Project “PNMT” for Purely Neural Machine Translation was this year’s flagship project for the researchers and developers at SYSTRAN.
SYSTRAN brings its expertise in several ways: contributing to research on neural models; applying its know-how in terminology to increase the potential of Neural Machine Translation; and industrializing technology to make it available to companies, organizations and individuals.
We will keep you posted each month and share best practices, research paper, customers insights, product news…
The first engine to be based on neural models and deep learning, delivering unparalleled translation quality!
Project “PNMT” (Purely Neural Machine Translation) was this year’s flagship project for the researchers and developers at SYSTRAN, the leading provider in machine translation and natural language processing, confirming its pioneer position for over 40 years.
SYSTRAN brings its expertise to the sector in several ways: contributing to research on neural models; applying its know-how in terminology to increase the potential of Neural Machine Translation; and industrializing technology to make it available to companies, organizations and individuals.
In 1968, during the height of the Cold War, our nation’s intelligence organizations and military were working to decipher and understand Russian communication threads coming through their offices. Answering the call, SYSTRAN was born. We provided the vital translation software that our nation’s security forces required in order to do their job effectively.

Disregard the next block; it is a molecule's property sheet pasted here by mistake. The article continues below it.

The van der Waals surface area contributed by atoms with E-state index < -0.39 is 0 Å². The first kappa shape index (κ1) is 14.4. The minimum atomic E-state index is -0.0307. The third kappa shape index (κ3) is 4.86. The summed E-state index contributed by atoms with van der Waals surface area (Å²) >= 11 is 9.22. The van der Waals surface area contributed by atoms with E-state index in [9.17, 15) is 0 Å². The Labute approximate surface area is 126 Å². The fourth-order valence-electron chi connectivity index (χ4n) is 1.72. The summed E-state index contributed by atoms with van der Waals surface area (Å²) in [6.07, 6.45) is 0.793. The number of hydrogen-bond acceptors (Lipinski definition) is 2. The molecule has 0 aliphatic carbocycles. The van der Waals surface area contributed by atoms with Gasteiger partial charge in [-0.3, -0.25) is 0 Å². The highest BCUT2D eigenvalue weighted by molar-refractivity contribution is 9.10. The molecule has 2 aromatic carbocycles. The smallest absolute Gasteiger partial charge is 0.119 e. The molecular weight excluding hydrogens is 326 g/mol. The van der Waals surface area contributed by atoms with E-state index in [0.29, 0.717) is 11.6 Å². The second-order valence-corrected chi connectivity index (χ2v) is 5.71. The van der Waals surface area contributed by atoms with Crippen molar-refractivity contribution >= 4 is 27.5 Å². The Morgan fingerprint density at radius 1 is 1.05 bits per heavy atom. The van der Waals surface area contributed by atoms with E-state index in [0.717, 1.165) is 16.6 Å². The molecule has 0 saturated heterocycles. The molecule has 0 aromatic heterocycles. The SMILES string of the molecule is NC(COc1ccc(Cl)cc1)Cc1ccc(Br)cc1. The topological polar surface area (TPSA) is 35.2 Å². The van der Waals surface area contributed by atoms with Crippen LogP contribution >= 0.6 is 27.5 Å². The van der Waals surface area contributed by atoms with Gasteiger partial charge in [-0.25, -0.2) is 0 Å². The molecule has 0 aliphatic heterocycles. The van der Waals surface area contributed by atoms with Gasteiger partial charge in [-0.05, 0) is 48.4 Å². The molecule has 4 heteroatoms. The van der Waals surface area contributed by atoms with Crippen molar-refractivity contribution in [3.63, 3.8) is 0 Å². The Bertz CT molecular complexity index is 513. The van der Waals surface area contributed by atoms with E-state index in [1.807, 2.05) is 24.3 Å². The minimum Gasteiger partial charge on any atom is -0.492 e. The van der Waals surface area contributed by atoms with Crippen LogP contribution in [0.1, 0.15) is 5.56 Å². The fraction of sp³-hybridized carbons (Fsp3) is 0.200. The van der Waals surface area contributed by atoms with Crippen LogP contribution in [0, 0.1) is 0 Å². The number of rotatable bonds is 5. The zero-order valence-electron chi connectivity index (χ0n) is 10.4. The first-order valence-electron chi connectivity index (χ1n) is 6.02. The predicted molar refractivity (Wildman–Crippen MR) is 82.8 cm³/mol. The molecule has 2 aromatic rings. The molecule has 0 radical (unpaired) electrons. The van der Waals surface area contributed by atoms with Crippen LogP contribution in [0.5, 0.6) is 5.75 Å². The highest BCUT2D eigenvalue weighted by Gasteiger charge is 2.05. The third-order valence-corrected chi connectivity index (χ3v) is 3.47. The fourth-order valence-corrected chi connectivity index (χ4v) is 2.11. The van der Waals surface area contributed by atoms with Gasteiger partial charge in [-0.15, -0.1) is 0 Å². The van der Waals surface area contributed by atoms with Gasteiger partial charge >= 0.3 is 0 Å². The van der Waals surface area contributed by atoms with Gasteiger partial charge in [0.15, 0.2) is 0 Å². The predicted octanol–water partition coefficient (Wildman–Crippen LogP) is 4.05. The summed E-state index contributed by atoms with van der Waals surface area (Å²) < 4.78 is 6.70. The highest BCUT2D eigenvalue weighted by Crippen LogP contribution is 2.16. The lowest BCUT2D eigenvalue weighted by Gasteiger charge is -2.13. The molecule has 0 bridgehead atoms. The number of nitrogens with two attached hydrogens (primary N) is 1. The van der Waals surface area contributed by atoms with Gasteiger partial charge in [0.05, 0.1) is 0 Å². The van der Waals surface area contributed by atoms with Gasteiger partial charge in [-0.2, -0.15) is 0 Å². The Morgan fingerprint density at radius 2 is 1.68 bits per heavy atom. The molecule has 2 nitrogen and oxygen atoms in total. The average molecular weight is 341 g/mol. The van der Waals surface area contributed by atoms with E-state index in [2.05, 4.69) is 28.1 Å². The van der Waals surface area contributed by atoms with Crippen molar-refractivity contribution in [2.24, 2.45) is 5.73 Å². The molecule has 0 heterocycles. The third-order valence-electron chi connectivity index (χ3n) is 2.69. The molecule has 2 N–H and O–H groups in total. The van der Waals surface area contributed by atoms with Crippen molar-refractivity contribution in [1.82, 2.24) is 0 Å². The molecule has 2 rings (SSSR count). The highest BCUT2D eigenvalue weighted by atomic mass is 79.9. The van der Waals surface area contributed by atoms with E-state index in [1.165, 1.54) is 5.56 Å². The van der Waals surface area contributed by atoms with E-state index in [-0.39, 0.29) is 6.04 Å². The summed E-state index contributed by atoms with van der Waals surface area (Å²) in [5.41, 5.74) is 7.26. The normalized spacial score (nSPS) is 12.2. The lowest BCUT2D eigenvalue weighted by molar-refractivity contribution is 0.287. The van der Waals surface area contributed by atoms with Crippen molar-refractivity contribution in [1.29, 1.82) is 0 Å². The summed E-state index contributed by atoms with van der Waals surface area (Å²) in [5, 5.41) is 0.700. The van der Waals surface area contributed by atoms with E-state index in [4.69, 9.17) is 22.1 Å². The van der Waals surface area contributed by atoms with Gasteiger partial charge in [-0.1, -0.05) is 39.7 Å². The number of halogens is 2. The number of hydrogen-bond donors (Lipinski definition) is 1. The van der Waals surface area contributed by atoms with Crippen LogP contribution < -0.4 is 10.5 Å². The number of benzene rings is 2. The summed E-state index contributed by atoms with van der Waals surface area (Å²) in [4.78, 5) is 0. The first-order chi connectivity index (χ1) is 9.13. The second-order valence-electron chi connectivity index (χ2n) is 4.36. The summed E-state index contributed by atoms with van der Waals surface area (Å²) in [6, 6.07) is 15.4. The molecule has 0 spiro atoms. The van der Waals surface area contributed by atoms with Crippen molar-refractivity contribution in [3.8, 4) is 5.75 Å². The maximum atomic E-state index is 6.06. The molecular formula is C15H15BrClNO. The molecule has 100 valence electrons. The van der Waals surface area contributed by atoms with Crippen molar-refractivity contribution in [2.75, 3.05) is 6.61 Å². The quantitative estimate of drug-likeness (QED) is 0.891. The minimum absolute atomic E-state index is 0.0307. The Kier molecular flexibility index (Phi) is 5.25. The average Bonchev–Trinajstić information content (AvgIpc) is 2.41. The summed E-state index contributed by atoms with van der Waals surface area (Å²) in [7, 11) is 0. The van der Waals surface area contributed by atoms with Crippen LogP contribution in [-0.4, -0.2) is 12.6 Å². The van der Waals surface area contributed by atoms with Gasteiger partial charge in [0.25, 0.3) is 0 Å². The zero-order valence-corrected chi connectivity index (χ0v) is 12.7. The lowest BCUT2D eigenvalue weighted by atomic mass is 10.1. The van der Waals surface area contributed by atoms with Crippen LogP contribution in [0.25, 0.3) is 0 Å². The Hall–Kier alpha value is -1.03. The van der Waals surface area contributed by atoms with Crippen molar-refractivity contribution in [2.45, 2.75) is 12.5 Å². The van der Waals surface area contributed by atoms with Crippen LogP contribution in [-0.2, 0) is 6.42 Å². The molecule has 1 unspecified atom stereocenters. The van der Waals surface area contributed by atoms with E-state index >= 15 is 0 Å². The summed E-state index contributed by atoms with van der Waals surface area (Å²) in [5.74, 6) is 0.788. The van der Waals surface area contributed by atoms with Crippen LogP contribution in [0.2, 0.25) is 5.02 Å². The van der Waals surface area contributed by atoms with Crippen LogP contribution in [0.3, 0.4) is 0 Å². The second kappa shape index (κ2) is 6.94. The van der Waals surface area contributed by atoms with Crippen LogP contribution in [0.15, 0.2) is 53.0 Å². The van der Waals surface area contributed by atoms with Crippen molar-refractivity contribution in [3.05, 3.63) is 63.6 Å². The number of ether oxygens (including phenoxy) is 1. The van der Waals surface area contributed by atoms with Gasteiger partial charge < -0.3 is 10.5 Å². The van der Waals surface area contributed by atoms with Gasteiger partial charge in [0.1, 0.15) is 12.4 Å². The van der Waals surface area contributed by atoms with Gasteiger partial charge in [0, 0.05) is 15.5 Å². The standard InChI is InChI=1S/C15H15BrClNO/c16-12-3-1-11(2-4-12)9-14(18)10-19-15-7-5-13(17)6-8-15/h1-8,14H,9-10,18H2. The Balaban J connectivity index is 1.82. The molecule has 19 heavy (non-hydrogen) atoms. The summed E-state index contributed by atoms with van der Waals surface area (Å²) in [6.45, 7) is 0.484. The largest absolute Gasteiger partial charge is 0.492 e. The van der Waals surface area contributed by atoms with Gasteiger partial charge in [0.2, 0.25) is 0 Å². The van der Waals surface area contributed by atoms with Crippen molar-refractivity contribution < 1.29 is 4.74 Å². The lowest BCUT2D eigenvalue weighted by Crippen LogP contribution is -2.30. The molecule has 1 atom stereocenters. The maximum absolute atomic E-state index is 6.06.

Back then, we were providing our services through the IBM mainframe. Thankfully technology got smaller and more advanced, allowing SYSTRAN to move into several different areas. With the advent of the PC, we developed a product that people can use on the desktop, translating text into 130+ language combinations, enabling real-time multilingual communication across the globe.
Then recently, just in the last decade, we experienced further advancements through the smartphone. Speech recognition software along with the smartphone provided a plethora of breakthroughs. For example, SYSTRAN developed S-Translator, the official translation solution on the Samsung Galaxy S and Note series. Now if you’re in a taxi in Korea you can use your phone to tell someone where to go without speaking a word of the native language.